Dogs are being studied across all areas of health and behavior, making it possible to apply scientific insights to the way we train. As a result, new conversations are taking place among professional dog trainers at conferences and seminars. Here’s the lowdown on a few of these important discussions.
How can the six-week class be improved?
The six-week-class format was designed to be convenient for the owner’s schedule and budget: same place, same time, same price each week. Unfortunately, this model is proving to be insufficient, as many dog owners find themselves with unmet expectations at the end of the course. Day training (dropping the dog off for the day to be trained without the owner), smaller class sizes, online classes, private lessons and email check-ins are on the list of new options.
Should dog owners be taught management first and training second?
In dog training, “management” means to proactively arrange an environment or situation so that dogs do not have opportunities to do things we don’t want them to do. Trainers agree that owners who master the skill of managing their dogs’ behaviors can both avoid creating behavior problems and strengthen obedience training.
Are group puppy classes laying the foundation for calm and confident adult dogs?
The term “one-trial learning” describes a form of learning in which a brand-new experience is viewed by the dog as either positive or negative for the rest of the dog’s life. Since the negative effect of a single bad experience may never go away, owners need to be impeccable in choosing a puppy class. Classes that allow uncontrolled puppy play sessions can easily exacerbate the very issues owners want to reduce in their adult dogs, including fear, aggression, inattention and hyperactivity around other dogs.
Is it possible to train a puppy or adult dog to control bite pressure?
There is a strongly held belief that a puppy learns bite inhibition (to moderate the strength of his or her bite) from playing with other puppies in a group setting, or from the owner through training. However, evidence suggests that bite inhibition is a matter of genetics and the first 10 weeks of sibling playtime. There is no scientific evidence to support the idea that it can be taught by owners later on, or by other puppies after the dog leaves the litter. While a dog can learn to have a soft mouth in many situations, telling dog owners that they can train their puppies to have generalized bite inhibition creates a false sense of security. It’s good to keep in mind the mantra “Every dog can bite,” which makes appropriate socialization, positive exposure to a variety of situations and public education even more important in reducing the odds that a dog will feel the need to bite.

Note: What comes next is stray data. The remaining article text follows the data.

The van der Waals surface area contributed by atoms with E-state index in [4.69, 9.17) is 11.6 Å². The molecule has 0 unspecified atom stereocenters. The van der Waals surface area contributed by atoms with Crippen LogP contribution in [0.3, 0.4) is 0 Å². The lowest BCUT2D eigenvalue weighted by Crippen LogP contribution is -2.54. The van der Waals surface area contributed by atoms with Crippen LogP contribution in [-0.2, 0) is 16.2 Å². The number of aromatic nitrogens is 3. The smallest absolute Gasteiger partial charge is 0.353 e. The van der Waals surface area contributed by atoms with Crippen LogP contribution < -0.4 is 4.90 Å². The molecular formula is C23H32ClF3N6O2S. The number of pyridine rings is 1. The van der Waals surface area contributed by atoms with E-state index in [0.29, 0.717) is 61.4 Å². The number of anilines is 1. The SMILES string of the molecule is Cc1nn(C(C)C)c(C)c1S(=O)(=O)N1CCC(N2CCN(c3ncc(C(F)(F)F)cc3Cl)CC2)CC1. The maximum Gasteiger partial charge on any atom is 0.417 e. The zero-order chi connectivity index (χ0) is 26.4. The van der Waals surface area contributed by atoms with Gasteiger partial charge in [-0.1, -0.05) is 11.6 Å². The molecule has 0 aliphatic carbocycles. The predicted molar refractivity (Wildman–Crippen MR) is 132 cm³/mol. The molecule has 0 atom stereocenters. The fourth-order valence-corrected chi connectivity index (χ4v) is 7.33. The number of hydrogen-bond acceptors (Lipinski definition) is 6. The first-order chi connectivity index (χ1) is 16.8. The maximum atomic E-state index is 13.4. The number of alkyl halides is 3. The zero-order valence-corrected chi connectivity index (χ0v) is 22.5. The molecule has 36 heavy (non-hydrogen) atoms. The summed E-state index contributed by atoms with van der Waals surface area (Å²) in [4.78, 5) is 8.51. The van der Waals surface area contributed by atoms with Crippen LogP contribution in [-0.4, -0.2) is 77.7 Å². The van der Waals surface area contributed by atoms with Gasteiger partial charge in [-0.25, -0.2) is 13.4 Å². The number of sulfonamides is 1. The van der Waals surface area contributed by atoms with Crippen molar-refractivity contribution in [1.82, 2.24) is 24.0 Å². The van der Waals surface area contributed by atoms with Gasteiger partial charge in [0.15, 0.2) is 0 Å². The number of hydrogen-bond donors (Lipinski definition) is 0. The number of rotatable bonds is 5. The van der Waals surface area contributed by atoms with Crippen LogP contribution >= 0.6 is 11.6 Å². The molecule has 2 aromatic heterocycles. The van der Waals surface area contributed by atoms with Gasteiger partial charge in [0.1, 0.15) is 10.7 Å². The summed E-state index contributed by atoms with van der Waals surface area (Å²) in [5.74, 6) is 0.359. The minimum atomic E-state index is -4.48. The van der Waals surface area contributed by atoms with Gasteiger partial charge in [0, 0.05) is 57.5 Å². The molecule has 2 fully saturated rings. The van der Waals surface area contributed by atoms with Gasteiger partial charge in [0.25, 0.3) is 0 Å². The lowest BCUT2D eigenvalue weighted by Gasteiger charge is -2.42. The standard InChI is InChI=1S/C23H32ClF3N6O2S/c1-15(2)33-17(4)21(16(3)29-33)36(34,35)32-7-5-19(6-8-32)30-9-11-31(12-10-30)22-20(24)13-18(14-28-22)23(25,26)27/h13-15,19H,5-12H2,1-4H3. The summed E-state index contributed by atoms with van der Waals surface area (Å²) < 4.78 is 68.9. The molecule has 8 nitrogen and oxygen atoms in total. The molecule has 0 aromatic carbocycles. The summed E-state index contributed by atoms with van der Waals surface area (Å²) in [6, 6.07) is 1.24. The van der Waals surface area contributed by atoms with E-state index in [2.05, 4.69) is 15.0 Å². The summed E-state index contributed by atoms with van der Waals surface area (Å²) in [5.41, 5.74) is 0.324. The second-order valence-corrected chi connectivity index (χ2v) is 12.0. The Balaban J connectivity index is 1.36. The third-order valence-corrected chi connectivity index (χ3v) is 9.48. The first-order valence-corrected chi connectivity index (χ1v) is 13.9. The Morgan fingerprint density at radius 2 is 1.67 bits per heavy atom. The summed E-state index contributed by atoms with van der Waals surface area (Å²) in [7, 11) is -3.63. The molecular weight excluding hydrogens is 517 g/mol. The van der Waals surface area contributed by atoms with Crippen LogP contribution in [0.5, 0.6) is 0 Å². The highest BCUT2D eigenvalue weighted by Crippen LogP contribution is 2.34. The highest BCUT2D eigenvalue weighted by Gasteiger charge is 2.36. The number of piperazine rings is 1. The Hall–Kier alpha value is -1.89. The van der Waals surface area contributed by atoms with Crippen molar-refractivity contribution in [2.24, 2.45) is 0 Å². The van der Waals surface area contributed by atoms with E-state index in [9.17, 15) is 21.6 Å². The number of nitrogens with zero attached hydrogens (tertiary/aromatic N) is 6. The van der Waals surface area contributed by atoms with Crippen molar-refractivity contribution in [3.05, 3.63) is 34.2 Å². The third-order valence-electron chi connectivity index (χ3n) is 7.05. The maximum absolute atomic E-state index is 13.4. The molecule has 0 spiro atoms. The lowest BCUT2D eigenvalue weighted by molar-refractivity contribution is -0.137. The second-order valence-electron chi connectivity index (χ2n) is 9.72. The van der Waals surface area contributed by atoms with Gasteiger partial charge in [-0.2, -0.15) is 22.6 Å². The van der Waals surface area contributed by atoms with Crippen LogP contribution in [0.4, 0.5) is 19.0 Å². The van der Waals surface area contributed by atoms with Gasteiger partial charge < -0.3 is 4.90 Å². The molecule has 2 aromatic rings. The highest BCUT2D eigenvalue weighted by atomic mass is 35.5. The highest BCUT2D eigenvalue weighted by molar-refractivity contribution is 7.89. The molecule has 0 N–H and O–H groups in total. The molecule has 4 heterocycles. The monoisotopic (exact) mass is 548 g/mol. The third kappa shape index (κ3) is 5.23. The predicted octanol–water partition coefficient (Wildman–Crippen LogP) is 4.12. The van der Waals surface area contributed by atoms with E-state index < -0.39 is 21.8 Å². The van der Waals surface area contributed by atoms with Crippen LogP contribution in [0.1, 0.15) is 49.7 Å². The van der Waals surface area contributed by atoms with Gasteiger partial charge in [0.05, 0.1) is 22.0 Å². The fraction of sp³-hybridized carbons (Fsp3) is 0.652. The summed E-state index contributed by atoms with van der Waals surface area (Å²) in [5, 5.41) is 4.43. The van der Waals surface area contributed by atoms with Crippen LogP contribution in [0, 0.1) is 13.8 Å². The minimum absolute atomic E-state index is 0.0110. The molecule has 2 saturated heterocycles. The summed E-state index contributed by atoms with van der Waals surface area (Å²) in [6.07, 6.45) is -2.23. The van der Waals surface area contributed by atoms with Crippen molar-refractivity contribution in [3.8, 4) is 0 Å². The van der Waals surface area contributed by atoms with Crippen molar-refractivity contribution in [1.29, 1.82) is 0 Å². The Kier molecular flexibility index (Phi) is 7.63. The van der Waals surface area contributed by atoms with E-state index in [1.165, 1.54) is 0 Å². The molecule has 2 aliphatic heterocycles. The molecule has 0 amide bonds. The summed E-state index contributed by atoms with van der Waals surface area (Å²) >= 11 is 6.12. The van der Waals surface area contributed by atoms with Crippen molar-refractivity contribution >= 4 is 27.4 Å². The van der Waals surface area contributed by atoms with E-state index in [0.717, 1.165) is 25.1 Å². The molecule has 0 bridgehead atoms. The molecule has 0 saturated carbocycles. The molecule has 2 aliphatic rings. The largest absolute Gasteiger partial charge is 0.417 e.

Should owners facilitate grooming procedures?
“One-trial learning” is also creating conversations about grooming and veterinary visits. Sadly, a single instance of poor handling can give a dog a reason to be conflicted and develop a negative association. Dogs who aren’t sure what will happen once they’re restrained will become cautious about being handled. This is a bigger deal than it may sound like. Cautious dogs will run and hide, or worse, growl and bite. Even simple procedures, such as administering ear or eye drops can take an hour (or more) if the dog is too fearful to cooperate.
Is asking dogs to “sit for greetings”creating arousal and frustration, as well as joint stress?
Training a dog to “sit for greeting” is a common method used to teach self-control. Recent data now suggests that self-control (in both humans and dogs) is a limited resource, and if we require it in one situation, the human or dog has less of it to spend on tasks or undertakings that come afterward.
Can the equipment we use cause physical or behavioral problems?
Until recently, no-pull harnesses were considered safe and gentle solutions to leash pulling. But, as many canine sports medicine specialists and physical therapists have pointed out, recent studies show that these harnesses restrict a dog’s natural movement even after the harness is removed, and that restricting a dog’s gait can have a negative effect long-term.
Is leash walking a good way to tire out a dog?
Taking a dog for a walk has long been prescribed as a way to release the dog’s energy and curb bad behavior. However, increases in leash aggression and surgical ligament repairs have dog trainers asking if leash-walking some dogs could be doing them more harm than good.
Read the Full Article Here